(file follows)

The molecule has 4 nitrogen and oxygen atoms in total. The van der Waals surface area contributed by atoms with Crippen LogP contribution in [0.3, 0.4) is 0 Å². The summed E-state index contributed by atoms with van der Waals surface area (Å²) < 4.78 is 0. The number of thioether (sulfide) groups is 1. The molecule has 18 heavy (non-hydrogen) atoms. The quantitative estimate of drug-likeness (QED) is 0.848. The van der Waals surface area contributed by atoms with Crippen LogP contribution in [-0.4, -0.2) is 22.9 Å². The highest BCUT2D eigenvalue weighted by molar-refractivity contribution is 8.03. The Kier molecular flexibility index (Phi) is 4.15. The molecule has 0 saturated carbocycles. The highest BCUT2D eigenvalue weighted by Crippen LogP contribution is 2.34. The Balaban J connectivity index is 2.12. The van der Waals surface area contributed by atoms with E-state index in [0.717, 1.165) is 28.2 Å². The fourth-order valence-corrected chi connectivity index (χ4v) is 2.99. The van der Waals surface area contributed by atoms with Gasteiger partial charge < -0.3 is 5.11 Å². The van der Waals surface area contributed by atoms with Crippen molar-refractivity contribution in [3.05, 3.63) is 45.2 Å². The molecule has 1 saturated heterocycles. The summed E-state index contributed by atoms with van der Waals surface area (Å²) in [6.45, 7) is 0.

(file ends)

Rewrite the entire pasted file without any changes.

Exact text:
The molecule has 4 nitrogen and oxygen atoms in total. The van der Waals surface area contributed by atoms with Crippen LogP contribution in [0.3, 0.4) is 0 Å². The summed E-state index contributed by atoms with van der Waals surface area (Å²) < 4.78 is 0. The number of thioether (sulfide) groups is 1. The molecule has 18 heavy (non-hydrogen) atoms. The quantitative estimate of drug-likeness (QED) is 0.848. The van der Waals surface area contributed by atoms with Crippen LogP contribution in [-0.4, -0.2) is 22.9 Å². The highest BCUT2D eigenvalue weighted by molar-refractivity contribution is 8.03. The Kier molecular flexibility index (Phi) is 4.15. The molecule has 0 saturated carbocycles. The highest BCUT2D eigenvalue weighted by Crippen LogP contribution is 2.34. The Balaban J connectivity index is 2.12. The van der Waals surface area contributed by atoms with E-state index in [0.717, 1.165) is 28.2 Å². The fourth-order valence-corrected chi connectivity index (χ4v) is 2.99. The van der Waals surface area contributed by atoms with Gasteiger partial charge < -0.3 is 5.11 Å². The van der Waals surface area contributed by atoms with Crippen molar-refractivity contribution in [3.05, 3.63) is 45.2 Å². The molecule has 1 saturated heterocycles. The summed E-state index contributed by atoms with van der Waals surface area (Å²) in [6.45, 7) is 0.